In response to Mr. Carver’s post I would voice a caution that to reduce the theological outcome of Luther’s rectal/scatoprojectile contests with the devil (truly one of those historical events in the “you just can’t make this stuff up” category) to a critique of failed leadership is almost certainly a category error. There is no doubt that the all too human Roman Catholic leadership have in their failings provided a pretext for all manner of rebellion over the millennia, not least of which being the destruction of Christendom’s traditional political checks and balances and all of the resultant bloodshed. This is one reason no doubt that orthodox American Catholics are, in an unprecedented historical occurrence, calling for the heads of the current episcopate.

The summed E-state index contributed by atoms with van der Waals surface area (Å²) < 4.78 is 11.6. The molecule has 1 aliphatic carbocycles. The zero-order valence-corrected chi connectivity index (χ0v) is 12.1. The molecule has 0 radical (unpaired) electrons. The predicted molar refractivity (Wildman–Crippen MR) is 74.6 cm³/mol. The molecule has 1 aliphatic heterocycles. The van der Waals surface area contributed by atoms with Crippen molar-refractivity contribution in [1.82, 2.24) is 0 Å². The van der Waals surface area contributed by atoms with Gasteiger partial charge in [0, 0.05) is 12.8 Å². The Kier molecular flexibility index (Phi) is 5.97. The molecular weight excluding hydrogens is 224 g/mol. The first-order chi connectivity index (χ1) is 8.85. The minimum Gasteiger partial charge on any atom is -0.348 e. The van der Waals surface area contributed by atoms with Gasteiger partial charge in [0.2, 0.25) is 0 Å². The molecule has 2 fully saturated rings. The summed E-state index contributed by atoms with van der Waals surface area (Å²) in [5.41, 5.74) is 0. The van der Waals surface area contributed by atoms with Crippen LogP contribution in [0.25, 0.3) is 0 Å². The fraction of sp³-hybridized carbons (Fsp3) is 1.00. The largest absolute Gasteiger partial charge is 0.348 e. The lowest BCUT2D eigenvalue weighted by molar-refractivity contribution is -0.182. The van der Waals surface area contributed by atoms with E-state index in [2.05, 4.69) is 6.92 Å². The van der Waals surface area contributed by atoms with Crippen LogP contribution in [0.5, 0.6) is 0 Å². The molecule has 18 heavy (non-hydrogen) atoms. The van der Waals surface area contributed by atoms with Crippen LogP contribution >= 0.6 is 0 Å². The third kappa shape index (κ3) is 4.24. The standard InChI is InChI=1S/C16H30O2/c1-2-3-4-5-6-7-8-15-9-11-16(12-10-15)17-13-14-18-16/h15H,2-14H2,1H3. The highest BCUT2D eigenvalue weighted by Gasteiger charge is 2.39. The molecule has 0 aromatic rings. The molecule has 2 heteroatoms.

The guillotines will perform their function. Modern historical precedent guarantees it, and the modern protestant State insists upon its plenary power. The only possible way to limit the damage from a traditionalist perspective is to have the executions framed in such a way that responsibility is properly assigned, both to the individuals in question and to the modernist agenda that lies at the root of the problem. Ideological and actual heads will certainly roll (as they should), the protestant secular State will take the credit for meting out justice (for which the American heirarchy is directly at fault and should be penitent in the best traditional sense), and the only reasonable possibility at this point is to make sure the rolling heads are the right ones. But ecclesial failure in itself is no surprise to anyone who has even the slightest inkling of what it is to be Catholic, and citing it as justification for full scale schism is of necessity to assume the conclusion.